Dose-Response Assessment for Influenza A Virus Based on Data Sets of Infection with its Live Attenuated Reassortants

Toru Watanabe, Timothy A. Bartrand, Tatsuo Omura, Charles N. Haas

Research output: Contribution to journalArticlepeer-review

22 Citations (Scopus)


Reported data sets on infection of volunteers challenged with wild-type influenza A virus at graded doses are few. Alternatively, we aimed at developing a dose-response assessment for this virus based on the data sets for its live attenuated reassortants. Eleven data sets for live attenuated reassortants that were fit to beta-Poisson and exponential dose-response models. Dose-response relationships for those reassortants were characterized by pooling analysis of the data sets with respect to virus subtype (H1N1 or H3N2), attenuation method (cold-adapted or avian-human gene reassortment), and human age (adults or children). Furthermore, by comparing the above data sets to a limited number of reported data sets for wild-type virus, we quantified the degree of attenuation of wild-type virus with gene reassortment and estimated its infectivity. As a result, dose-response relationships of all reassortants were best described by a beta-Poisson model. Virus subtype and human age were significant factors determining the dose-response relationship, whereas attenuation method affected only the relationship of H1N1 virus infection to adults. The data sets for H3N2 wild-type virus could be pooled with those for its reassortants on the assumption that the gene reassortment attenuates wild-type virus by at least 63 times and most likely 1,070 times. Considering this most likely degree of attenuation, 10% infectious dose of H3N2 wild-type virus for adults was estimated at 18 TCID 50 (95% CI = 8.8-35 TCID 50). The infectivity of wild-type H1N1 virus remains unknown as the data set pooling was unsuccessful.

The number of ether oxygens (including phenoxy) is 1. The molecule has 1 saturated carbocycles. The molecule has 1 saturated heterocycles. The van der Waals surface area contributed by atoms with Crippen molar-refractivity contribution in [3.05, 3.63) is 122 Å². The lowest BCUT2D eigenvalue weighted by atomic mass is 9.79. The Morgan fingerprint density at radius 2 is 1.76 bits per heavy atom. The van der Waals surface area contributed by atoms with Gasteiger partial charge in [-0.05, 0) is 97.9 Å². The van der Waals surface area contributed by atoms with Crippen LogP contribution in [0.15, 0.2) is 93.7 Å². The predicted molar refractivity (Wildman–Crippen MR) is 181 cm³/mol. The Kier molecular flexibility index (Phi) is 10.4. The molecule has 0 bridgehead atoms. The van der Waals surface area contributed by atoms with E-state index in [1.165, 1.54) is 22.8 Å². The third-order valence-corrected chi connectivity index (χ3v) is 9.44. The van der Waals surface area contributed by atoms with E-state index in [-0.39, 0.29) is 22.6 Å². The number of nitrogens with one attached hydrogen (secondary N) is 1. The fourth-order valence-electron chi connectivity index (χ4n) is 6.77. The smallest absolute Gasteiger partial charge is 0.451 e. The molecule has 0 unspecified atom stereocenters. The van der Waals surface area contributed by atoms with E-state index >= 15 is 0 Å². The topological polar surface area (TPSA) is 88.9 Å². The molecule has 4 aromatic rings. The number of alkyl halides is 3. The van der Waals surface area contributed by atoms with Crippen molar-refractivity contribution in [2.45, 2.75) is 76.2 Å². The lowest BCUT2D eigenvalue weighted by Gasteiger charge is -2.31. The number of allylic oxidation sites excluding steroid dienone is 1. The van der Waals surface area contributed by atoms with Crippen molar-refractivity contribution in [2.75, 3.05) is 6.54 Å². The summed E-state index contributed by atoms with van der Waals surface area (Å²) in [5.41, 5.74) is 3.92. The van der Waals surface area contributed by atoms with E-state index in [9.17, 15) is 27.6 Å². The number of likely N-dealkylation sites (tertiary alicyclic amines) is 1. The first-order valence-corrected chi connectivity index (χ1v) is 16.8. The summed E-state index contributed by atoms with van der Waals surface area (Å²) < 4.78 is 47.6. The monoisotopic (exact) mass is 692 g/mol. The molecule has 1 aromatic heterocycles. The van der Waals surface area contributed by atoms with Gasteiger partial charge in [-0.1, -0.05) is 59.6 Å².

Original languageEnglish
Pages (from-to)555-565
Number of pages11
JournalRisk Analysis
Issue number3
Publication statusPublished - 2012 Mar 1


  • Dose-response model
  • Influenza A virus
  • Live attenuated reassortants
  • Pooling analysis
  • Wild-type strains

ASJC Scopus subject areas

  • Safety, Risk, Reliability and Quality
  • Physiology (medical)


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